Q. What is meant by Sam Houston State University being a ‘Committee School’?
A medical school applicant must provide letters of evaluation to accompany their medical school application for review. Each of the evaluators promotes the candidate to the extent the evaluator feels appropriate predicated upon their experience with the applicant. Three letters essentially translates as three positive votes. Committee schools differ in the sense that the candidate chooses three evaluators who write their letters to the University’s Medical & Dental Evaluation Committee, instead of to the applicant’s Medical School choices. The evaluation letters, MCAT or DAT scores, and the applicant’s dossier are provided to each of three members of the University Medical & Dental Student Evaluation Committee (MDSEC) who evaluates the candidate relative to previous students accepted to medical or dental school. Each candidate is scored on a five tiered hierarchy as to their potential for success in medical school. Each evaluation must be justified in writing. The scores are returned to the MAHP Director, who summarizes the committee rankings. Applicants whose committee rankings are in the top three categories are endorsed by Sam Houston State University, and not just by three independent evaluators. Further, all letters of evaluation, the results of the three University MDSEC evaluations and a summary letter written by the MAHP Director are communicated to applicants choice of medical schools. The Committee endorsement is a much stronger endorsement to professional school.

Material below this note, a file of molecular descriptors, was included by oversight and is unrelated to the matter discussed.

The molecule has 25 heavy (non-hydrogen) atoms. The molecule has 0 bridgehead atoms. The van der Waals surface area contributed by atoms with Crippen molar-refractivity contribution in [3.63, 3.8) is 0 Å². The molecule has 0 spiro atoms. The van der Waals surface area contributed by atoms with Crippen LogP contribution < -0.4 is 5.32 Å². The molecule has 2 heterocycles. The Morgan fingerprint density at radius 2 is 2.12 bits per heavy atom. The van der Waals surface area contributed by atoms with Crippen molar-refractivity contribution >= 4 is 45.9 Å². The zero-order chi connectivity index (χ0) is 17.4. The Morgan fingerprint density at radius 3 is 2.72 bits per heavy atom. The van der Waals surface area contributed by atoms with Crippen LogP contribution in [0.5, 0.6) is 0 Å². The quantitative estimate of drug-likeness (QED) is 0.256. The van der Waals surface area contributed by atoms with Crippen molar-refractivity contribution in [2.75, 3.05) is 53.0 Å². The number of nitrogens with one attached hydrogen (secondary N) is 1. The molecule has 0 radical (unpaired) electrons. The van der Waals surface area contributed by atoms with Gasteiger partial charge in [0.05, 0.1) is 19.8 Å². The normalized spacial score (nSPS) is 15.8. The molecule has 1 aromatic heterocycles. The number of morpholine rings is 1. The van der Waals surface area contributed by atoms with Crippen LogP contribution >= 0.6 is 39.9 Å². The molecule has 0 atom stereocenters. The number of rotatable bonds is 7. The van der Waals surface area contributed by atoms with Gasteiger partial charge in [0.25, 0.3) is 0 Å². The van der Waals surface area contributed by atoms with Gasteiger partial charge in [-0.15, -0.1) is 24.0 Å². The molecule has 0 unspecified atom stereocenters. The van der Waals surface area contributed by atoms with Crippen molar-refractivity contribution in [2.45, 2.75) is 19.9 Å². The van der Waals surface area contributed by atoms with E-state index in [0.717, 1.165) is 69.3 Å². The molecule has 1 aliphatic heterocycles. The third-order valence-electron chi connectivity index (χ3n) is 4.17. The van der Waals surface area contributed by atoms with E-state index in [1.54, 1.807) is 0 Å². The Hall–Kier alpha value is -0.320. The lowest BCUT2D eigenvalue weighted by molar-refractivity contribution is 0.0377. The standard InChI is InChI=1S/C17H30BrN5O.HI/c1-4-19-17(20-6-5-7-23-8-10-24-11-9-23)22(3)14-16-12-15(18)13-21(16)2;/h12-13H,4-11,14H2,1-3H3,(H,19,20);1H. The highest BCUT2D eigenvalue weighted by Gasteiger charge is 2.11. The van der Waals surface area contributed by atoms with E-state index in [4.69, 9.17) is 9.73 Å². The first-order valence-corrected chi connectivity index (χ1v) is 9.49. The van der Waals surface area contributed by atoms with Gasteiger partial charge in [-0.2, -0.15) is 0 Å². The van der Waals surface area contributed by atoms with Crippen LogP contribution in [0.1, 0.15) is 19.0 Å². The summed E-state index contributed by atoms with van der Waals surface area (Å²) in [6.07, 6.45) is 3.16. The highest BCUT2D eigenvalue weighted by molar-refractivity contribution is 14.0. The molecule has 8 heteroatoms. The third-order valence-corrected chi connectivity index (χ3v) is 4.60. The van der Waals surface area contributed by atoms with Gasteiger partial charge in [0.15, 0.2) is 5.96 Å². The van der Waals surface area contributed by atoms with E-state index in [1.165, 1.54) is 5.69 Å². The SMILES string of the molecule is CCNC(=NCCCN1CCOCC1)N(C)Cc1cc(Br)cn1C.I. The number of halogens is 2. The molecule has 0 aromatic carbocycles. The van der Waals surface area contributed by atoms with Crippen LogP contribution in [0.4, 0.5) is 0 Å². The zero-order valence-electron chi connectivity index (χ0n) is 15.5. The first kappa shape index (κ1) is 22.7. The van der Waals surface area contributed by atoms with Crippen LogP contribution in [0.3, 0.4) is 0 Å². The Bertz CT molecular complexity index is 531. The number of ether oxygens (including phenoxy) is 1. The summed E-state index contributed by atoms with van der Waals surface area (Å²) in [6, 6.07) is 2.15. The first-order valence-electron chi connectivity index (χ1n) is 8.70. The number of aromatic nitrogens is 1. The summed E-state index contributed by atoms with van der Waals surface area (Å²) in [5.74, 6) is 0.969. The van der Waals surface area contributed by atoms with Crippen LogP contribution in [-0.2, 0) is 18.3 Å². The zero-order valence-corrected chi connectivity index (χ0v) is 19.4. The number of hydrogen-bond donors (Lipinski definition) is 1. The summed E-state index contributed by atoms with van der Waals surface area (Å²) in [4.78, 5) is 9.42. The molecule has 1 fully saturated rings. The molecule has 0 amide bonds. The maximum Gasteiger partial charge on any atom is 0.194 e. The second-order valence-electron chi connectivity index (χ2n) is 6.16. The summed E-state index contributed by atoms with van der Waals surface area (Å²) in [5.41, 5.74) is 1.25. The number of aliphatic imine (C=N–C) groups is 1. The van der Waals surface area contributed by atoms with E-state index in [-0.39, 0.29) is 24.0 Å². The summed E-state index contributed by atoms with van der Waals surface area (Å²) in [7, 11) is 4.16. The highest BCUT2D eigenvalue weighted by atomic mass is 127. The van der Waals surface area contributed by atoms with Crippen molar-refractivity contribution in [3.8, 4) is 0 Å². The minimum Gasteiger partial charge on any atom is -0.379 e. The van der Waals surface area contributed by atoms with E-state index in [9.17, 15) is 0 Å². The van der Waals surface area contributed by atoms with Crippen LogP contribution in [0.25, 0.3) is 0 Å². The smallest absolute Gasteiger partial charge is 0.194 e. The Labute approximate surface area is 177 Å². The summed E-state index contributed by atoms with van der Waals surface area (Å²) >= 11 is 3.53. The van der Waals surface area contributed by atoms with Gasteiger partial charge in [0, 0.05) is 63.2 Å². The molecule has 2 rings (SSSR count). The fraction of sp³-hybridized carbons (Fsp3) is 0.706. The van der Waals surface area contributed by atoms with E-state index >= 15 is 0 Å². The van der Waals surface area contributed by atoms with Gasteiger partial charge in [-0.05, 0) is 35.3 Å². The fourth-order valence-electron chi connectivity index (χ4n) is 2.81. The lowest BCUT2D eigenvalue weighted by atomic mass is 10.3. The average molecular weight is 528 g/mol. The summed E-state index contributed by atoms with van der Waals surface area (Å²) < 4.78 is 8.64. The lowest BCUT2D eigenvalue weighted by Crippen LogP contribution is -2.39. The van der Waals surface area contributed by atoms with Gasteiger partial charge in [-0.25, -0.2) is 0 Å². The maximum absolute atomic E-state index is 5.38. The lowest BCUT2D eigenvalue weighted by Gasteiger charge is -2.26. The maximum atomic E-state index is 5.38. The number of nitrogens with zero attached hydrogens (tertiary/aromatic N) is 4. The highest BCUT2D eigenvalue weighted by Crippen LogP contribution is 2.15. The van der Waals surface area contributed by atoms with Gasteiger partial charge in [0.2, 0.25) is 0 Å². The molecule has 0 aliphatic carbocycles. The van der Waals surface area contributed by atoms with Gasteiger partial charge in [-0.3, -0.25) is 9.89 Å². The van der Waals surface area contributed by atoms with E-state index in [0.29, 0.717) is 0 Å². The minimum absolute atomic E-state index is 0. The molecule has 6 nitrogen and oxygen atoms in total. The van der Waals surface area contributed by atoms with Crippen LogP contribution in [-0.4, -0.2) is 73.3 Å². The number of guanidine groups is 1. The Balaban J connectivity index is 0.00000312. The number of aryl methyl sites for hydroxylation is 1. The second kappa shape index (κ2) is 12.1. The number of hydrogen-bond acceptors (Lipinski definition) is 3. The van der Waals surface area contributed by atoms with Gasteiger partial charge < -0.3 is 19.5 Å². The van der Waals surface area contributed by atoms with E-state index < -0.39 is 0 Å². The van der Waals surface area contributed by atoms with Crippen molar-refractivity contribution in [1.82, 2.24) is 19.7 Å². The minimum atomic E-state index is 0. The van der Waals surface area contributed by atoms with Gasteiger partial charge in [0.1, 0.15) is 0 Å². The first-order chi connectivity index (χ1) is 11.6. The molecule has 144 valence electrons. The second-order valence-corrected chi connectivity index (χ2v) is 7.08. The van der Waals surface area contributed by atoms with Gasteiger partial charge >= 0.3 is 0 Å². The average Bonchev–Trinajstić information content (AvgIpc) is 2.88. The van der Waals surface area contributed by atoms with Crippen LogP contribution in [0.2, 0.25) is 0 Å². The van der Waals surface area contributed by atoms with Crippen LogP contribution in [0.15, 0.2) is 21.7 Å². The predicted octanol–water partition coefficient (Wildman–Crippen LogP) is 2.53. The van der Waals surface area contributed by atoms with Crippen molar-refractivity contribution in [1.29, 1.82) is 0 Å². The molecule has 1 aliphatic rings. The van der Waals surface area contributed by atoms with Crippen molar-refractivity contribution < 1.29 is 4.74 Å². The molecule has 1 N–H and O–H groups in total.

Q. What kind of extracurricular experiences should I seek?
You should pursue anything that interests you. Medical and Dental schools are interested in students who have been active contributors on campus, and who have a range of interests. You should choose a few things to do meaningfully and well, rather than dabble in a long list of activities. Community service is an important way to demonstrate your concern and compassion for others.
Q. Do I need to have medically-related experiences?
Yes, it is critically important that you involve yourself meaningfully in a dental or medical setting, to show the professional schools that you have observed medical or dental practice first-hand. Students do this through volunteer work in hospitals and clinics, summer jobs, internships, formal premed summer programs, or shadowing physicians or dentists at work, either during the school year or during summer breaks.
Q. What is the typical profile of a successful medical school candidate?
Successful applicants are highly motivated, well-rounded students with a demonstrated, convincing commitment to the profession, a GPA ≥3.5 and MCAT scores of nines and tens or higher in each of the three scoring categories or DAT scores ≥19. High grades in the requisite science and math courses and good performance on the MCAT/DAT are key indicators in predicting successful performance in medical or dental school.
The best health professional schools in Texas and elsewhere know Sam Houston State University’s MAHP undergraduate programs. If you are a top student and you decide to attend Sam Houston State University to study under the Medical & Allied Health Programs you will be well-prepared to enter any health professional school.